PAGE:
Do you regularly post to social media accounts such as Facebook, Twitter, YouTube, Instagram, and Pinterest? If so, you are not alone. Millions of people in the United States have social media accounts that they use each day. Sharing life events, complaining about traffic, reviewing restaurants, sharing recipes, posting craft ideas, and commenting on news events are just a few of the topics covered on social media. In addition to comments, millions of people upload videos and pictures to their social media accounts each day.

It is no wonder that social media accounts have become evidence in lawsuits, including personal injury lawsuits. As you place more information online, you provide more evidence attorneys can potentially use against you in the event you file an accident claim. Therefore, it is important to understand how social media accounts are used in personal injury cases and the dangers of posting online content when we have an ongoing injury claim.

Personal Injury Claims Are An Adversarial Process

When you file a car accident claim, you are seeking compensation for your injuries, losses, and damages from another party. Therefore, you are in an adversarial position because you are attempting to prove the other party is at fault for the accident and your damages. You must prove fault before you can receive compensation for your injuries.

The insurance company for the other party does everything it can to prove its insured is not at fault to avoid paying your claim. If the insurance company cannot disprove fault, it takes steps to decrease the value of your claim to avoid paying a high settlement amount. The investigator or attorney for the insurance company searches for evidence the company can use to refute your claims. One source of evidence that has become more important in accident claims is social media.

Social Media Accounts Can Be A Landmine In A Car Accident Case

You may believe the information you post online is private. The assumption your social media posts are private is incorrect. When you post something on a public forum, regardless of the privacy settings on your account, you are exposing your information to public use. Anything you post on social media, including blogs, can be a potential landmine for your accident claim. Your posts can potentially be used against you to refute your injury claims.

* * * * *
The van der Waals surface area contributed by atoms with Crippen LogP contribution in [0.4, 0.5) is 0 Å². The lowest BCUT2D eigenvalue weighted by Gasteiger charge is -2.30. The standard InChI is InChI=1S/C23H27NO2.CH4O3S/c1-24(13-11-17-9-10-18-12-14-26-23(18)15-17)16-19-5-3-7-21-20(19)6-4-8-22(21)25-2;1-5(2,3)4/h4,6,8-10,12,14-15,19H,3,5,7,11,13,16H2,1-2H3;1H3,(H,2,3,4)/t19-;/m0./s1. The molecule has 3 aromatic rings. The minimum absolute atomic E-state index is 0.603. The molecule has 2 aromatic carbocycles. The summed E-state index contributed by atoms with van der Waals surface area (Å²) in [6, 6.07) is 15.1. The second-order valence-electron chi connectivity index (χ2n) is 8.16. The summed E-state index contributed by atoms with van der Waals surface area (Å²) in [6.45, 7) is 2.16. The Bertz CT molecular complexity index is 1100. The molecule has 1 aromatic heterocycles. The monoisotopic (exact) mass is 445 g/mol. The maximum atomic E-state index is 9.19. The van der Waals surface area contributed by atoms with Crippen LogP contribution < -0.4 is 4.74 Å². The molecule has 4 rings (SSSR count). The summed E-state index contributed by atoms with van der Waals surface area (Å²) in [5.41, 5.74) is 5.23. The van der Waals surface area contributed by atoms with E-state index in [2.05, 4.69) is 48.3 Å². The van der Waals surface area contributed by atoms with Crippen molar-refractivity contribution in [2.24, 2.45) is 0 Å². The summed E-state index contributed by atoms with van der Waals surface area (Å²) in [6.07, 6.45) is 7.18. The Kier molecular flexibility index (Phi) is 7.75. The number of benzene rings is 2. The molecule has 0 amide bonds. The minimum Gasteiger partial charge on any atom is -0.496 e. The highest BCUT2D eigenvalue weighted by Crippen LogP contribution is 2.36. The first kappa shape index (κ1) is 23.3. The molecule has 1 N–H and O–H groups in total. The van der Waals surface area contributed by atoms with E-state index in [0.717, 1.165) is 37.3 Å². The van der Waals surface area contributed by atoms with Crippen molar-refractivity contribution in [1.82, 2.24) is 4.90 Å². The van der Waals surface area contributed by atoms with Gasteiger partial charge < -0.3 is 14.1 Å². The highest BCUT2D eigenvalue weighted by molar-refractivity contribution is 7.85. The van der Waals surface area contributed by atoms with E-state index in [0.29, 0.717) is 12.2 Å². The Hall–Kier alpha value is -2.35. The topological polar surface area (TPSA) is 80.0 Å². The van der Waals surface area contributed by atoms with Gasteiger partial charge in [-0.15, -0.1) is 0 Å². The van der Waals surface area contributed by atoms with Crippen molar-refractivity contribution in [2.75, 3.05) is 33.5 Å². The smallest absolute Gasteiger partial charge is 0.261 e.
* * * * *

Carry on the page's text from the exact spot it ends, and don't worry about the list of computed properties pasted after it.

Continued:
Furthermore, when you post on social media during an accident case, you put the evidence in a nice little box with a bow on top of it for the defense attorney because each post is time stamped and contains a location. In addition, many posts contain tags that identify potential witnesses the defense could call to testify against you.

The worst-case scenario is that your social media posts “blow up” your injury claim causing your claim to be denied completely. At the very best, social media posts can be used to argue your injuries are not as severe as you claim thereby reducing the value of your accident claim.

Protect Yourself From Social Media Mistakes

The best way to protect yourself is to avoid using social media during the pendency of your accident claim. If you choose to use social media, protect yourself by:

  • Increasing your security settings to the highest level
  • Avoiding posting pictures of any type
  • Asking friends and relatives to leave you out of tags and pictures
  • Not commenting on the accident, your injuries, your recovery, or the case
  • Not posting about previous injuries or accidents
  • Never accepting friend requests from a person you do not know
  • Deleting friends who you do not personally know
  • Limiting what your friends can share from your account
  • Consulting a New Orleans car accident attorney immediately

Call Our New Orleans Accident Attorney Today

If you have been injured in a motor vehicle accident, our NoLA car accident attorney can help. Call The Olinde Firm at (504) 587-1440 or 1-800-587-1889 to schedule a free legal consultation. You may also contact our office online to ask questions and obtain more information about a New Orleans car accident claim.